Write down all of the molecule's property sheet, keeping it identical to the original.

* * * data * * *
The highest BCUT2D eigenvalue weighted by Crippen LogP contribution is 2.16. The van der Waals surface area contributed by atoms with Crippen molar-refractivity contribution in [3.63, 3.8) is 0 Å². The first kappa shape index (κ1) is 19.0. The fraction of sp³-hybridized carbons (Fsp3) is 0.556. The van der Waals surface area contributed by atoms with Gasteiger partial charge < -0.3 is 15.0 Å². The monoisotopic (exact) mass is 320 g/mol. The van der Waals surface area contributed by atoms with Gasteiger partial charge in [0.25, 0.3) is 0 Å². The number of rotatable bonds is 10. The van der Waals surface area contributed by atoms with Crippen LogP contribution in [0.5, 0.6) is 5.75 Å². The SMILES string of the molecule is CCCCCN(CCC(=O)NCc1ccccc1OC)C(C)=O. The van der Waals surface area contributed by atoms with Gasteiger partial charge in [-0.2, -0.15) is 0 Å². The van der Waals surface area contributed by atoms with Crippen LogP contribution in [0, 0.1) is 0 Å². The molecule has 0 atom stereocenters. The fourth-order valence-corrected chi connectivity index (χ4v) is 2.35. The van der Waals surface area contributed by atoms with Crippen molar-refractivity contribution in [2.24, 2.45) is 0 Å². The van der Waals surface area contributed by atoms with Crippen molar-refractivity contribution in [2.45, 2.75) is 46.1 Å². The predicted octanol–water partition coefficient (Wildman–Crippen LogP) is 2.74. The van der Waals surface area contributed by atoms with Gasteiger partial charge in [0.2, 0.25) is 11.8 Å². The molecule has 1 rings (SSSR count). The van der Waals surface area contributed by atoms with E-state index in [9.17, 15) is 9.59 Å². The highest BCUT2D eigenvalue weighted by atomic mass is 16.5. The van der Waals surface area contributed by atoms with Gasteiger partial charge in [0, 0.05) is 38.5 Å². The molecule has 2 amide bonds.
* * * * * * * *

The highest BCUT2D eigenvalue weighted by Crippen LogP contribution is 2.16. The van der Waals surface area contributed by atoms with Crippen molar-refractivity contribution in [3.63, 3.8) is 0 Å². The first kappa shape index (κ1) is 19.0. The fraction of sp³-hybridized carbons (Fsp3) is 0.556. The van der Waals surface area contributed by atoms with Gasteiger partial charge < -0.3 is 15.0 Å². The monoisotopic (exact) mass is 320 g/mol. The van der Waals surface area contributed by atoms with Gasteiger partial charge in [0.25, 0.3) is 0 Å². The number of rotatable bonds is 10. The van der Waals surface area contributed by atoms with Crippen LogP contribution in [0.5, 0.6) is 5.75 Å². The SMILES string of the molecule is CCCCCN(CCC(=O)NCc1ccccc1OC)C(C)=O. The van der Waals surface area contributed by atoms with Gasteiger partial charge in [-0.2, -0.15) is 0 Å². The van der Waals surface area contributed by atoms with Crippen LogP contribution in [0, 0.1) is 0 Å². The molecule has 0 atom stereocenters. The fourth-order valence-corrected chi connectivity index (χ4v) is 2.35. The van der Waals surface area contributed by atoms with Crippen molar-refractivity contribution in [2.24, 2.45) is 0 Å². The van der Waals surface area contributed by atoms with Crippen molar-refractivity contribution in [2.45, 2.75) is 46.1 Å². The predicted octanol–water partition coefficient (Wildman–Crippen LogP) is 2.74. The van der Waals surface area contributed by atoms with Gasteiger partial charge in [0.2, 0.25) is 11.8 Å². The molecule has 1 rings (SSSR count). The van der Waals surface area contributed by atoms with E-state index in [9.17, 15) is 9.59 Å². The highest BCUT2D eigenvalue weighted by atomic mass is 16.5. The van der Waals surface area contributed by atoms with Gasteiger partial charge in [0, 0.05) is 38.5 Å². The molecule has 2 amide bonds.